Scent: Fragrant “Christmas tree” scent, retains scent throughout the holiday season

Fraser Fir

Fraser firs have dark green needles with a frosty glow and pleasing fragrance. They are beautifully shaped with strong, slightly upturned branches and excellent needle retention. Fraser firs are considered one of the most desirable Christmas trees in North America.

Foliage Color: Dark Green, frosty underlying glow
Needle Type: Soft and upright
Needle Retention: Excellent, very long lasting
Branches: Strong and point slightly upward, can be dense
Overall Shape: Fuller than a Balsam, but not as full as a Noble or Nordman
Scent: Pleasant scent, retains scent throughout the holiday season

Noble Fir

Known as “America’s Christmas tree,” the Noble fir is one of the loveliest Christmas trees we carry. These slow growers have beautiful dark green foliage with bushy branches that are strong and straight.


Foliage Color: Dark Green
Needle Type: Soft
Needle Retention: Good
Branches: Strong, point straight out from the trunk, good spacing between branches
Overall Shape: Very full
Scent: Light fragrance

Nordman Fir

The Nordman fir is a very full, wide tree and has the softest needles of any tree we carry. It has a low fragrance level and beautiful symmetry.

Foliage Color: Dark Green, frosty underlying glow
Needle Type: Softest of them all
Needle Retention: Good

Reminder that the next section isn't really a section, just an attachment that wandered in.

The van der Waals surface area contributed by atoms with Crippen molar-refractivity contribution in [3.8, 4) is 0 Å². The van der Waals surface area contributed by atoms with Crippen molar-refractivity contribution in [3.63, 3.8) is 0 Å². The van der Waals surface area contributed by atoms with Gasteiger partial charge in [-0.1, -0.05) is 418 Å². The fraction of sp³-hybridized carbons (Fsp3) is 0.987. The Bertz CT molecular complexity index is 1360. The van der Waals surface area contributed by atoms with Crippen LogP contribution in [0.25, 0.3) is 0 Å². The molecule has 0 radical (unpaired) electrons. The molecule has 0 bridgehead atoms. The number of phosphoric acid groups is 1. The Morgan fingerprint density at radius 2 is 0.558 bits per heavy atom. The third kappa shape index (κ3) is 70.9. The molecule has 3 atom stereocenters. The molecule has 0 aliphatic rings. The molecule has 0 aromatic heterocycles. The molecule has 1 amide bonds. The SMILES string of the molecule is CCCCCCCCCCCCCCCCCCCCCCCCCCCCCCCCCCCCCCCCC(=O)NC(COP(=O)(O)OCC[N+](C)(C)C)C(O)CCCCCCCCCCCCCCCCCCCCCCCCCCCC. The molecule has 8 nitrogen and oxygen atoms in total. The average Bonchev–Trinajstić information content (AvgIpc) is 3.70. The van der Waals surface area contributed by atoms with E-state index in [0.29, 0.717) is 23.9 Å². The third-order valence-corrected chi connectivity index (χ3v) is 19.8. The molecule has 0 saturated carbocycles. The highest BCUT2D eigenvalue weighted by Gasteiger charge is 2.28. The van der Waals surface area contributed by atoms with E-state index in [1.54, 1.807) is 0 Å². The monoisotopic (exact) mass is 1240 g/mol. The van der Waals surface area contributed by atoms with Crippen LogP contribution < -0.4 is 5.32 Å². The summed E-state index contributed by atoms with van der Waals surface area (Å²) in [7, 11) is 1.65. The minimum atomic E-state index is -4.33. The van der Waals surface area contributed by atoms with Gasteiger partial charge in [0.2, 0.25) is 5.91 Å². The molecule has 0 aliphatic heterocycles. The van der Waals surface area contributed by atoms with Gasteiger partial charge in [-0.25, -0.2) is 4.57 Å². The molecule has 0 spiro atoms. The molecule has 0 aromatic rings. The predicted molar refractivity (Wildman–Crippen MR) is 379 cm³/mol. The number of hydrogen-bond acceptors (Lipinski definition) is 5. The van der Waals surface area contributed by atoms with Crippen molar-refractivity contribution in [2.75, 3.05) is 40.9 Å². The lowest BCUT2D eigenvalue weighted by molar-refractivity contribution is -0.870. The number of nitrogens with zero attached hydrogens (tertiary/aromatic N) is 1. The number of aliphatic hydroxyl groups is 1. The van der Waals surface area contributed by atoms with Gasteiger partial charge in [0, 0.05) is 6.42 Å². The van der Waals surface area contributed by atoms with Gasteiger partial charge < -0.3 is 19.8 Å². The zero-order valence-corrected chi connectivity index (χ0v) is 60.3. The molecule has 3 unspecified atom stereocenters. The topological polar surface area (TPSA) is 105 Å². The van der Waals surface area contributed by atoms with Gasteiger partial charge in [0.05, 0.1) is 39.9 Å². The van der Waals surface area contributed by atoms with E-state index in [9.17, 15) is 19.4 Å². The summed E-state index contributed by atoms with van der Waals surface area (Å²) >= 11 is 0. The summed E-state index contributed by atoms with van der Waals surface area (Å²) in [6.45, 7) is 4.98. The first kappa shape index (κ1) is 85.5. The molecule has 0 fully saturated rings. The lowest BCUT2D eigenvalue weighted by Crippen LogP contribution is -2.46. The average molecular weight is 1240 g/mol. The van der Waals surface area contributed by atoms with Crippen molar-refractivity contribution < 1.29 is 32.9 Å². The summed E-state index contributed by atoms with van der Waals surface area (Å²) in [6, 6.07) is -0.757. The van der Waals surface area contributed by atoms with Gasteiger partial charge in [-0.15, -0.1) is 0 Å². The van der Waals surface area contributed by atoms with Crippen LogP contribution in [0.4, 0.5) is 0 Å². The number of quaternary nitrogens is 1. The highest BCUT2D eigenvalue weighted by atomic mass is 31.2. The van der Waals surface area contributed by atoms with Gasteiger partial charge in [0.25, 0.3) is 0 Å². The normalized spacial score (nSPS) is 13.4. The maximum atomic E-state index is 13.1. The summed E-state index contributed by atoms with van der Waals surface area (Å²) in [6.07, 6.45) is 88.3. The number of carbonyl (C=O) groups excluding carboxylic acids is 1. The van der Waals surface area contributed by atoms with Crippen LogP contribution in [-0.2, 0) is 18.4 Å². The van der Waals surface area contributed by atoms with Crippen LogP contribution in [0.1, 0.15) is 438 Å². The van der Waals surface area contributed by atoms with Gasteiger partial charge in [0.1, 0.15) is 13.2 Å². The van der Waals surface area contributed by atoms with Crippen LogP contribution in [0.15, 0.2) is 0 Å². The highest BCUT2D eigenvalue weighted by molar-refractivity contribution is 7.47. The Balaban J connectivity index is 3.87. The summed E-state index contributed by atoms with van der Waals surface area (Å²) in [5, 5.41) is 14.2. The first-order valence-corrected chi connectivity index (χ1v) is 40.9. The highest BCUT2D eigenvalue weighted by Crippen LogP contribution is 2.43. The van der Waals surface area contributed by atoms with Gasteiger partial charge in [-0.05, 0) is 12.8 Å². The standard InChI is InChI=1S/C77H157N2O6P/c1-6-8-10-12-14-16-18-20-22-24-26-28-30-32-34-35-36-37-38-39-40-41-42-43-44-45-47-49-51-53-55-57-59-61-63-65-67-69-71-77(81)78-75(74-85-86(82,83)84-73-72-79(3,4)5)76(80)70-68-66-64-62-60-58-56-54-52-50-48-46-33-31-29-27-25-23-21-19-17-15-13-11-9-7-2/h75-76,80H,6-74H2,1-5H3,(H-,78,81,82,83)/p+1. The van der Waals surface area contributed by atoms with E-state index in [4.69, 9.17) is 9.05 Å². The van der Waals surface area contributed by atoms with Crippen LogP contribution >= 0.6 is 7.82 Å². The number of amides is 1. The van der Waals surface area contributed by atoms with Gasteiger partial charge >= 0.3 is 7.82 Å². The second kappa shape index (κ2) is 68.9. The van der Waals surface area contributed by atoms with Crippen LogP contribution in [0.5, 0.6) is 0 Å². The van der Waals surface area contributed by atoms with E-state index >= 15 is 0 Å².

Branches: Good strength for average ornaments
Overall Shape: Very full, heavy trees, nice cone shape
Scent: Light fragrance

White Fir

Our white firs are sourced from forest thinning efforts in New Mexico, making them an environmentally conscious choice. Because they are not farmed, these trees have a more rustic, natural shape with beautiful soft, light-green foliage.


Foliage Color: Light green
Needle Type: Long and soft
Needle Retention: Excellent
Branches: Strong, open spacing
Overall Shape: These trees are harvested, not farmed, and have a more natural shape
Scent: Fragrant

Colorado Blue Spruce

Blue spruces are known for their striking foliage that can be bluish green to silvery blue. A slow grower, the blue spruce has stiff, strong branches and a desirable pyramidal shape. The needles are spiky and may repel cats who are prone to tree climbing.


Foliage Color: Blue-green to powdery silver
Needle Type: Spiky, may repel pets
Needle Retention: Needles may drop in a warm environment
Branches: Stiff and strong
Overall Shape: Very full and wide
Scent: Stronger scent

Scotch Pine

Scotch pines are a traditional favorite due to their economical price and incomparable needle retention. The branches are strong with bright green, medium length needles that will not drop even if the tree becomes dry, making it an excellent choice for warmer homes.

Foliage Color: Dark green
Needles: Stiff, one inch long
Needle Retention: Excellent (incomparable!) Needles will stay on even when dry
Branches: Stiff
Overall Shape: Open appearance with more room for ornaments
Scent: Fragrant, maintains scent throughout the season
Notes: Easier to grow, very economical

White Pine

White pine Christmas trees have long, soft, bluish-green needles and excellent needle retention. This tree is known for its elegant, symmetrical shape.

Foliage Color: Bluish-green
Needles: Long and soft, very elegant
Needle Retention: Excellent
Branches: Wispy branches with open space between them, does best with lighter ornaments
Overall Shape: Open appearance with more room for ornaments
Scent: Very little aroma

Resources

https://web.extension.illinois.edu/trees/types.cfm

https://www.canr.msu.edu/news/choosing_the_right_christmas_tree

Forcing Paperwhite Narcissus Bulbs